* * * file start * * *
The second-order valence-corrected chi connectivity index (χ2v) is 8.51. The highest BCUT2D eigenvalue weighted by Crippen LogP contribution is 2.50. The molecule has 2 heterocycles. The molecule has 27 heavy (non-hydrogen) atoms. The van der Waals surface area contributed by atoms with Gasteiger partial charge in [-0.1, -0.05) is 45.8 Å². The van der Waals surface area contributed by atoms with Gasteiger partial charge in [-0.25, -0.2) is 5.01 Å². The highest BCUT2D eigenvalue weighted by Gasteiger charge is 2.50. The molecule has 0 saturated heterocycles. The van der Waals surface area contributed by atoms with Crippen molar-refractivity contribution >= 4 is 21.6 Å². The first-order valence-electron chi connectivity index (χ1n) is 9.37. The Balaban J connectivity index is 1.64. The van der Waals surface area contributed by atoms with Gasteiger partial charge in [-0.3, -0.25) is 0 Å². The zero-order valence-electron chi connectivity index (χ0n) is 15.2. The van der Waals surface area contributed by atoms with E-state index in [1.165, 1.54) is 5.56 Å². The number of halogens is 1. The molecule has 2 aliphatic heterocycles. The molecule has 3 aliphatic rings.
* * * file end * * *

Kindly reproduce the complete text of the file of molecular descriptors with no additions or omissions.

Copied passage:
The second-order valence-corrected chi connectivity index (χ2v) is 8.51. The highest BCUT2D eigenvalue weighted by Crippen LogP contribution is 2.50. The molecule has 2 heterocycles. The molecule has 27 heavy (non-hydrogen) atoms. The van der Waals surface area contributed by atoms with Gasteiger partial charge in [-0.1, -0.05) is 45.8 Å². The van der Waals surface area contributed by atoms with Gasteiger partial charge in [-0.25, -0.2) is 5.01 Å². The highest BCUT2D eigenvalue weighted by Gasteiger charge is 2.50. The molecule has 0 saturated heterocycles. The van der Waals surface area contributed by atoms with Crippen molar-refractivity contribution >= 4 is 21.6 Å². The first-order valence-electron chi connectivity index (χ1n) is 9.37. The Balaban J connectivity index is 1.64. The van der Waals surface area contributed by atoms with Gasteiger partial charge in [-0.3, -0.25) is 0 Å². The zero-order valence-electron chi connectivity index (χ0n) is 15.2. The van der Waals surface area contributed by atoms with E-state index in [1.165, 1.54) is 5.56 Å². The number of halogens is 1. The molecule has 2 aliphatic heterocycles. The molecule has 3 aliphatic rings.